Chromosomal defects in multiple myeloma

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Multiple myeloma is a plasma cell neoplasm driven by primary (e.g. hyperdiploidy; IGH translocations) and secondary (e.g. 1q21 gains/amplifications; del(17p); MYC translocations) chromosomal events. These are important to detect as they influence prognosis, therapeutic response and disease survival. Currently, cytogenetic testing is most commonly performed by interphase fluorescence in situ hybridisation (FISH) on aspirated bone marrow samples. A number of variations to FISH methodology are available, including prior plasma cell enrichment and incorporation of immunophenotypic plasma cell identification. Other molecular methods are increasingly being utilised to provide a genome-wide view at high resolution (e.g. single nucleotide polymorphism (SNP) microarray analysis) and these can detect abnormalities in most cases. Despite their wide application at diagnostic assessment, both FISH and SNP-array have relatively low sensitivity, limiting their use for identification of prognostically significant low-level sub-clones or for disease monitoring. Next-generation sequencing is increasingly being used to detect mutations and new FISH techniques such as by flow cytometry are in development and may address some of the current test limitations. Here we review the primary and secondary cytogenetic aberrations in myeloma and discuss the range of techniques available for their assessment.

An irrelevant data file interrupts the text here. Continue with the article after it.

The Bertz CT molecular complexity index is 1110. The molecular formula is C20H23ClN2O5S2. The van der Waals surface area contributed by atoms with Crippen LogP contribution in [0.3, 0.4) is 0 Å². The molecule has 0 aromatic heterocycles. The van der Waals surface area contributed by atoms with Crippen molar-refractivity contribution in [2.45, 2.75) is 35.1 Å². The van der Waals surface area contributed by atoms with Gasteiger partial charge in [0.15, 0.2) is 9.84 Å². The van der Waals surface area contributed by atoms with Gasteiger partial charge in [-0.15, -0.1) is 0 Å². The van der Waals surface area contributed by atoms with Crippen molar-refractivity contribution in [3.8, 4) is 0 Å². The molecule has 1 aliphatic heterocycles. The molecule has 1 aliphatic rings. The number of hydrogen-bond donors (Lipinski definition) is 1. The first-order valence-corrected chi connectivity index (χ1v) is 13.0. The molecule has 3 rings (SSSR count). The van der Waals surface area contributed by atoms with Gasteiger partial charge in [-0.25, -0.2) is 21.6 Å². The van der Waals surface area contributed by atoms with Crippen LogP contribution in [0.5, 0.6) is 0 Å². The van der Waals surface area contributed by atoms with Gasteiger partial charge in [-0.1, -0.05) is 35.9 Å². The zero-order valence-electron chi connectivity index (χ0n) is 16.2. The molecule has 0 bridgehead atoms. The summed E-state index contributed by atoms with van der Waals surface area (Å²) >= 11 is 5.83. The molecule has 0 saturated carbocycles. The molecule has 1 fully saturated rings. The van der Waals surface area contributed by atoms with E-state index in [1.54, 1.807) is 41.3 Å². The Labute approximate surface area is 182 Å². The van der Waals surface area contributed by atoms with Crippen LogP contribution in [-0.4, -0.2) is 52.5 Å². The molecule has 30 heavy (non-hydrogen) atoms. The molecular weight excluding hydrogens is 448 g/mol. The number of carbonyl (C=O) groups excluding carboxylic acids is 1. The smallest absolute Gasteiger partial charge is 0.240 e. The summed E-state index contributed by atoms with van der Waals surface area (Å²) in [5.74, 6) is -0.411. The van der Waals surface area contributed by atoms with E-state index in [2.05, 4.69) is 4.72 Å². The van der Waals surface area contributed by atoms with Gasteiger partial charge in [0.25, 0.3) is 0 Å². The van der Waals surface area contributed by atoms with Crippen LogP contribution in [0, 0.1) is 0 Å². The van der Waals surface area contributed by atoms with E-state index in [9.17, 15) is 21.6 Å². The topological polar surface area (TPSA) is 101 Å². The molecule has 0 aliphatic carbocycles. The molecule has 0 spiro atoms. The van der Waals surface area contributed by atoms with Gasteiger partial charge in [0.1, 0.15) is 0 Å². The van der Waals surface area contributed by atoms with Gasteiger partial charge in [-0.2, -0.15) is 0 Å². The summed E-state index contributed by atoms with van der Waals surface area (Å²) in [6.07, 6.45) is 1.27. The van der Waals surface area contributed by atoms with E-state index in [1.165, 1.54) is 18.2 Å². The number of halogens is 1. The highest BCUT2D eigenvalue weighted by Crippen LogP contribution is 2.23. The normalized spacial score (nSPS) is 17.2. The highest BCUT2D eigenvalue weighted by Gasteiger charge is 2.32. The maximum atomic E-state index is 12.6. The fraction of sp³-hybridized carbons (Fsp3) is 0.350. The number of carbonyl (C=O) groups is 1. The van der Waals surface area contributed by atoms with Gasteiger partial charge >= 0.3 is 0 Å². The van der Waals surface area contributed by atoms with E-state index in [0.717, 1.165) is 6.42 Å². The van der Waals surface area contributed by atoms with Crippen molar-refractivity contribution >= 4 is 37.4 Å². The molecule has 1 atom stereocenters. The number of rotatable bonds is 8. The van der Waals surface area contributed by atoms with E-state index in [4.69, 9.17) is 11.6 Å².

Original languageEnglish
Article number101168
Number of pages12
JournalBlood Reviews
Early online date9 Mar 2024
Publication statusPublished - Mar 2024


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